Dd has just started Yr7 in a very academic language specialism grammar school. Her French teacher cannot pronounce the word 'cent' correctly and they do not have a clue how to deal with a child who can already speak French.
The English teaching would seem to be better, they add Latin next year so we'll see how much the girls understand in the way of practical grammar.
Both my sons have been "through" a grammar school with a language specialism- which clearly wasn't French! Although both achieved a reasonable GCSE ( one an A grade, the other a B) neither can actually string two words together into a coherent sentence unless it is one they have "learnt" for the oral exams-which seem to be just a case of memorising a passage and regurgitating it on command, whereas my French oral was a conversation with a French Assistant who was a native speaker! They are unable to hold even a cursory conversation with me ( and my french is of the "passed GCE level French 35 years ago and have had a few holidays in France since" variety) and don't seem to need to!
How interesting - my dd has just started French for the first time in yr 7 at an academic school but even my dh - who admits to being rubbish at languages - is shocked by how bad my dd's accent is. She appears to just be given written words but no idea how to say them in a French accent. I teach EFL and would never teach written vocab until it had been heard first, otherwise the tendency is to pronounce it as you think it ought to sound rather than does sound.
I'm finding this thread really interesting but a little depressing. I am moving back to the UK in a couple of weeks and DD will enter year two. DD's current school is a local Arabic language primary which also teaches English and French (five 40 minute lessons of each a week). The French teaching really emphasizes correct pronunciation and I have learnt from DD and her homework how to correctly pronounce words that I got wrong all through school.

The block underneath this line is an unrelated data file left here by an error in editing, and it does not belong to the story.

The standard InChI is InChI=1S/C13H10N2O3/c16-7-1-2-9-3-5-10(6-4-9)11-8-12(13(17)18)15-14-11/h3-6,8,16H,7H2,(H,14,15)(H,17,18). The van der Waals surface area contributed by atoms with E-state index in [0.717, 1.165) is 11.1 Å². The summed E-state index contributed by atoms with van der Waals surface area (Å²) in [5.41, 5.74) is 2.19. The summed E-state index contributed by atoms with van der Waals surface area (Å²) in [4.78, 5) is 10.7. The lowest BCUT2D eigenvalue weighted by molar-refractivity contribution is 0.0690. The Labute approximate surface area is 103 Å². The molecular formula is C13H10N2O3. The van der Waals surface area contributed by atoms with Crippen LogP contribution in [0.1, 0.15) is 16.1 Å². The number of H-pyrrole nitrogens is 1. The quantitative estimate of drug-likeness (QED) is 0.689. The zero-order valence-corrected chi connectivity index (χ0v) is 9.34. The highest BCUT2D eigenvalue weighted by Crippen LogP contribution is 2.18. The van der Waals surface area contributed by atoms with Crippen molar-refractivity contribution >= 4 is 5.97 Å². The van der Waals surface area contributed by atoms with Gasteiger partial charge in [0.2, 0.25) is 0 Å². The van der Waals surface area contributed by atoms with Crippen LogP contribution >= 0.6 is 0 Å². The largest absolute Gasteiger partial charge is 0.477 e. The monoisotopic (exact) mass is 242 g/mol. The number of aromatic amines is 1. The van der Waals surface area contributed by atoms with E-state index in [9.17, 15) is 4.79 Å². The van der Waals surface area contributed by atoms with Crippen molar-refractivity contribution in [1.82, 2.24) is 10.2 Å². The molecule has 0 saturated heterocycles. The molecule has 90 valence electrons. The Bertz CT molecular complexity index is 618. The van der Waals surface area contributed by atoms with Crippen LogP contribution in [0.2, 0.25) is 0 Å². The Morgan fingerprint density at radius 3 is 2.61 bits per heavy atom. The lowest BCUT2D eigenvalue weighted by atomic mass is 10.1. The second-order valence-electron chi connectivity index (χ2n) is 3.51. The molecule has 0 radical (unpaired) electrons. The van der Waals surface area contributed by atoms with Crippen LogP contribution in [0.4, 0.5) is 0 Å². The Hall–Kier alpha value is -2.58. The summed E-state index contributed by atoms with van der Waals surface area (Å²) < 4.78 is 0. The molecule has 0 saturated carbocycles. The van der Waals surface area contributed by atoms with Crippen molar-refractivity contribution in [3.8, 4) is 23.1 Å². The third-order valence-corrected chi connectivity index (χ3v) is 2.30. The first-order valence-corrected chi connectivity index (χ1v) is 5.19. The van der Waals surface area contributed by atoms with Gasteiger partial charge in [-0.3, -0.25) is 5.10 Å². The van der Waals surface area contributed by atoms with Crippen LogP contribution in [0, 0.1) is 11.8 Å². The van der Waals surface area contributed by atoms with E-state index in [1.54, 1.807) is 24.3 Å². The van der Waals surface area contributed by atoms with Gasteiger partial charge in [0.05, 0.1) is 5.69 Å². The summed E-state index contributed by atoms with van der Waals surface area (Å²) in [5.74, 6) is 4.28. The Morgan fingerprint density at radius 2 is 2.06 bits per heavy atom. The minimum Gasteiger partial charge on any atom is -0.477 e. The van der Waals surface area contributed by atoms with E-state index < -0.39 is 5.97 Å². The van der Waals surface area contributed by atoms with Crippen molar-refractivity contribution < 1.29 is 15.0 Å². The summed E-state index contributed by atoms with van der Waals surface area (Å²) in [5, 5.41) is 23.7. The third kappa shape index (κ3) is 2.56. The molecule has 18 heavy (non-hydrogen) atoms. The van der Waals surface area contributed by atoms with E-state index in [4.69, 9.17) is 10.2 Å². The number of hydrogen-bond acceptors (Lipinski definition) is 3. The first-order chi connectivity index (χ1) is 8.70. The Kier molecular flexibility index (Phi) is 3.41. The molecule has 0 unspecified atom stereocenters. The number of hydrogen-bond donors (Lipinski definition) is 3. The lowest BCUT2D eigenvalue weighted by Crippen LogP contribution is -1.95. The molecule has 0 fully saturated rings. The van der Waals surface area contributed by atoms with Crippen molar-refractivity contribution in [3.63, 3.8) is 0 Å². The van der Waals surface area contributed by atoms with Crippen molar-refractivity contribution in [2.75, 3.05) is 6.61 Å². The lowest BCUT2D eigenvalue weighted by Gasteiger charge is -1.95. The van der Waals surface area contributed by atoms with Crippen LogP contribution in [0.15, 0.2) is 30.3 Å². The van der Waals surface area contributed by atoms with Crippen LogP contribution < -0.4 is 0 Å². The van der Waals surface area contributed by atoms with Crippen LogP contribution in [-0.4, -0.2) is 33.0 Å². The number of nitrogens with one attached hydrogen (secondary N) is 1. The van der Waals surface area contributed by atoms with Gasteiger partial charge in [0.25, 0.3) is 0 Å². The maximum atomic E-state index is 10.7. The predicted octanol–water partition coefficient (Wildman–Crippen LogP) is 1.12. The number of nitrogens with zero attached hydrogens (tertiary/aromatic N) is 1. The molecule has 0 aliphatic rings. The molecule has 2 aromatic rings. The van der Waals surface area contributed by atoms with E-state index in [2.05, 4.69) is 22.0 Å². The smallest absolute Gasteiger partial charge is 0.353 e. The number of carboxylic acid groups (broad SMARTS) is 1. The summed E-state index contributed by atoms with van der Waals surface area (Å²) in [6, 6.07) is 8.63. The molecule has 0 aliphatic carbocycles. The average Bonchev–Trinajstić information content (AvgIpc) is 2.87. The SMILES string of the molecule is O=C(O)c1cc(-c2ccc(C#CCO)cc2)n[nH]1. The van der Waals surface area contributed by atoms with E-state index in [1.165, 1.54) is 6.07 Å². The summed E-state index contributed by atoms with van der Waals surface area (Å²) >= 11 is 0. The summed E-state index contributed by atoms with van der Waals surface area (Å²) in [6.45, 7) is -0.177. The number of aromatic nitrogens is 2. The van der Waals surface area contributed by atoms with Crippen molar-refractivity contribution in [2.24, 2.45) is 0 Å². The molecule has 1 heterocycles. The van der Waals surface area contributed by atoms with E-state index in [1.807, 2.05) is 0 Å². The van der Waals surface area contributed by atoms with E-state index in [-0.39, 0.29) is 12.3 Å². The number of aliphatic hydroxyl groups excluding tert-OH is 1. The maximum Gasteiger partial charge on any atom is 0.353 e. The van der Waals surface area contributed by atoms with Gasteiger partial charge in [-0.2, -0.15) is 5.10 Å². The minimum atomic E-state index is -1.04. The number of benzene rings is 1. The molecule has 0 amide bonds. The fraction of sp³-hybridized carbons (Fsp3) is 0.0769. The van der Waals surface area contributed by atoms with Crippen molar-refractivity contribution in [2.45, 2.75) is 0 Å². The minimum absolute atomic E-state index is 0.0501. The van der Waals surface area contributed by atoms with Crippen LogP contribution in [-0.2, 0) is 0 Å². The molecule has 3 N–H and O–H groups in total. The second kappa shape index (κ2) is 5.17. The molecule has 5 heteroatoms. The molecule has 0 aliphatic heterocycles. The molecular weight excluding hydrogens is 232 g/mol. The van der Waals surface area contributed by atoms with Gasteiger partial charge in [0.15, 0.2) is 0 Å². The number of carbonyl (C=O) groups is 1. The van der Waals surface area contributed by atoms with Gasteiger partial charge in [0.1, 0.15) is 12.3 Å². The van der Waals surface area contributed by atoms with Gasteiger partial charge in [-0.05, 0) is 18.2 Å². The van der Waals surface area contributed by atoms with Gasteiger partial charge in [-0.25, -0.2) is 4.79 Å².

I am absolutely rubbish at languages (grade A GCSE French and German but unable to speak more than a few words of either) and have no idea how to help DD improve on the French she has learnt here once we get home.
Very much agree.
I'm learning German at the moment just for my own interest. our teacher showed us one of last year's GCSE papers. I was gobsmacked that you did not have to produce any German at all in the reading comprehension section. You read a German passage and then answer English questions on the passage in English. Even as a one term's worth beginner I could pretty much guess 90% of the answers based on common sense and gut feeling. The 'writing' paper requires reproduction of a text the student has previously written, had checked by the teacher and then learnt off by heart and the oral involves rote answers to set (pre-prepared) questions.
The entire exam can be passed at high level without a student actually being able to 'produce' any authentic German themselves. What is the actual point of doing the subject then???
Goodness I am quite shocked by that description Slambang! (And I thought I was fairly realistic about current GCSE/A level standards.) Can any language teachers on here confirm if that's the case - that all actual German/French/whatever in the exam can be pre-prepared I mean? Is this true even at the highest levels (e.g. to get an A/A*)?
I took GCSE French back in 1994 and although the format of the exam was quite predictable (I seem to remember you inevitably had to write a letter at some point, so could rote learn how to sign on and off and so on) you definitely had to both write and speak spontaneously. I remember being very nervous of the oral exam for exactly that reason.
I covered a year 10 German lesson when I was a teacher and I was shocked by the use of vocab books to construct sentences - it was as if the pupils didn't actually know any German and were using a rudimentary form of Babelfish. When I learnt languages I did feel a bit held back by not having been taught any English grammar. Our language teachers refused to speak any English after about 1 year of teaching us and I think that helped to set the tone of our lessons.